New policies adopted by ABA delegates address array of pressing legal issues

The ABA House of Delegates, meeting Aug. 11 and 12 during the association’s Annual Meeting in Boston, adopted a range of new policy positions, including resolutions supporting greater access to legal services, cybersecurity programs, and steps to establish workplace policies addressing domestic violence.

In addition to adopting numerous legislative resolutions, the delegates approved a package of amendments to the ABA Standards for Approval of Law Schools but postponed action on language that would retain a standard prohibiting law students from being paid for internships that grant academic credit.

During the two-day session, Chief Justice John G. Roberts Jr. kicked off the ABA’s celebration of the 800th anniversary of the 1215 signing of the Magna Carta, which he said helped lead the United States “down the path to constitutional democracy.” Roberts also remarked that this is an “era in which sharp partisan divides within our political branches have shaken public faith in government across the board,” and the judiciary “must look to the bar for broader assistance in maintaining the public confidence in the integrity of our legal system.”

"Lawyers fulfill their professional calling to its fullest extent when they rise above particular partisan debates and participate as problem solvers, whether through the ABA’s committees, through pro bono work, through public service or simply by helping the public understand the nature of the role that courts play in civil life, a role distinct from that of the political branches,” Roberts said.

Other highlights included presentation of the ABA Medal, the association’s highest award, to retired Gen. Earl E. Anderson, an ABA member for 64 years who at age 95 continues to be active in several ABA entities and is a member of the ABA House of Delegates. The medal was awarded during the Opening Assembly, which featured a keynote address by Secretary of Homeland Security Jeh Johnson.

Johnson provided an update his department’s initiatives and said that, absent congressional legislation, the president will be announcing reforms through executive action to address the unprecedented influx of unaccompanied children coming across the southwest border of the United States (see article, page 3).

Another major event was the first public hearing of the new ABA Task Force on the Financing of Legal Education. The task force, appointed in May and chaired by former ABA President Dennis W. Archer, is examining the cost and financing of law school, student loans, and educational debt.

At the conclusion of the meeting, South Carolina lawyer William C. Hubbard succeeded James R. Silkenat to become ABA president for 2014-15 (see article, page 5), and Paulette Brown, of New Jersey, became president-elect. Others moving into leadership roles included House of Delegates Chair Patricia Lee Refo, treasurer G. Nicholas Casey and secretary Mary T. Torres.

The following is a summary of legislative resolutions approved by the House of Delegates.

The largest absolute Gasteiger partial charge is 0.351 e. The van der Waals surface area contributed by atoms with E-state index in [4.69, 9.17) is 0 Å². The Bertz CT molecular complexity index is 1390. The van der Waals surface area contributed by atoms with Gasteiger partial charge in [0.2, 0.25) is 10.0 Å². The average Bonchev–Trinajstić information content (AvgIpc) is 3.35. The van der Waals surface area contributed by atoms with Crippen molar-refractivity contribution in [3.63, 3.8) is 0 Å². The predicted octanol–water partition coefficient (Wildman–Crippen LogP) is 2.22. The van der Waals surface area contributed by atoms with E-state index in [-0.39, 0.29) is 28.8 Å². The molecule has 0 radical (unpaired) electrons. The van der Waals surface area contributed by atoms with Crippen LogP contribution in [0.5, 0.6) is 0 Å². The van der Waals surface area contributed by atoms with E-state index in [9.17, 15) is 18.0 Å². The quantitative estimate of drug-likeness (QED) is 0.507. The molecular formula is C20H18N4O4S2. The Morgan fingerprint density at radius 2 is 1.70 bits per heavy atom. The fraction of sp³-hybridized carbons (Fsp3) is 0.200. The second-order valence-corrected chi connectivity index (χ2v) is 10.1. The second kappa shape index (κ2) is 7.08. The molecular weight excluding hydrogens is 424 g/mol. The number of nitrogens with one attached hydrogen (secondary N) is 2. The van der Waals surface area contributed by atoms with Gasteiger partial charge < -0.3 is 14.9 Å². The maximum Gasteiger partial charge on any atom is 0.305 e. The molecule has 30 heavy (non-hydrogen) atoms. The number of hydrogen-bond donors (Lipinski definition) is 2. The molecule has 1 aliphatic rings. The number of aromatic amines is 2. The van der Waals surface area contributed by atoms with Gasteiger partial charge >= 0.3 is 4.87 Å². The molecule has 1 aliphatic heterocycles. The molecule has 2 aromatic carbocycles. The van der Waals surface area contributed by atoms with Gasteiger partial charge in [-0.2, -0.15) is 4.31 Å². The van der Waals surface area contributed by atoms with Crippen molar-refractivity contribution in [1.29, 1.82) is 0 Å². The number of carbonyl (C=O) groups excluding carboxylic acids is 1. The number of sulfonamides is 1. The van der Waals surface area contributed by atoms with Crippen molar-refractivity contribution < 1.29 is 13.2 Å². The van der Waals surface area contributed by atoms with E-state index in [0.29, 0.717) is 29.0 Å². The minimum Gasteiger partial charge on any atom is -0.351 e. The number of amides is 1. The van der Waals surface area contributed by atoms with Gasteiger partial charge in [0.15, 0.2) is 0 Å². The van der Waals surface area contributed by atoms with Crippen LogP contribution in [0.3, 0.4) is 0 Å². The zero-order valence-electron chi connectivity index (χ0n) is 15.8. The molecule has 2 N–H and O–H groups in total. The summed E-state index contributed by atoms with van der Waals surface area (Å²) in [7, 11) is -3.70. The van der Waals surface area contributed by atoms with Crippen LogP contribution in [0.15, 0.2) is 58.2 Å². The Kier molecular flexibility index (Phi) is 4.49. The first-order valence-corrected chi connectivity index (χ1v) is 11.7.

Courts/Judiciary

Federal Court of Appeals Jurisdiction.

Urges Congress to amend 28 U.S.C. §44(c) to include the word “territory” to ensure that all states and territories within the jurisdiction of the federal courts of appeal may be represented on the appeals court bench. Also urges the president to nominate judges to federal courts of appeal that are representative of the geographic areas over which they exercise jurisdiction and to nominate a Virgin Islands judge or attorney for a current vacancy on the U.S. Court of Appeals for the Third Circuit and to nominate a Guam or Northern Mariana Islands judge or attorney to the next vacancy on the U.S. Court of Appeals for the Ninth Circuit.

ABA Standing Committee on the American Judicial System.

Amends §31.7 of the ABA Bylaws to eliminate the Standing Committee on Federal Judicial Improvements and the Standing Committee on Judicial Independence and create one entity, the Standing Committee on the American Judicial System, which includes a Subcommittee on State Courts and a Subcommittee on Federal Courts.

Right to a Civil Jury Trial.

Opposes the suspension or delay of the fundamental right to a civil jury trial in the face of difficult fiscal circumstances.

Judicial Recusals

. Urges state and territories to adopt, in order to assure fair and impartial judicial proceedings, clearly articulated, transparent and timely procedures to ensure that judges disqualify or recuse themselves in instances where conflict or bias or other grounds exist to warrant recusal. These procedures should take into account the fact that certain campaign expenditures and contributions, including independent expenditures, made during judicial elections raise concerns about possible effects on judicial impartiality and independence. Further urges the adoption of a mechanism for the timely review of denials to disqualify or recuse that is independent of the subject judge.

Criminal Justice

Wrongful Executions.

Urges each federal, state and territorial jurisdiction where capital punishment is permitted to adopt a statute or rule providing an appropriate judicial procedure whereby successors or a legal entity, on behalf of an executed individual, may bring and litigate a claim that the individual executed was in fact innocent of the capital offense. 

Cybersecurity

Cybersecurity Programs.

Encourages private and public sector organizations to develop, implement and maintain an appropriate cybersecurity program that complies with applicable ethical and legal obligations and is tailored to the nature and scope of the organizations and the data and systems to be protected.

Disability Rights

Marrakesh Treaty.

Supports prompt ratification, by the United States and other nations, of the Marrakesh Treaty to Facilitate Access to Published Works for Persons Who Are Blind, Visually Impaired, or Otherwise Print-Disabled, designed to address “book famine,” which excludes hundreds of millions of visually-impaired and other print-disabled persons from access to more than 95 percent of all published works.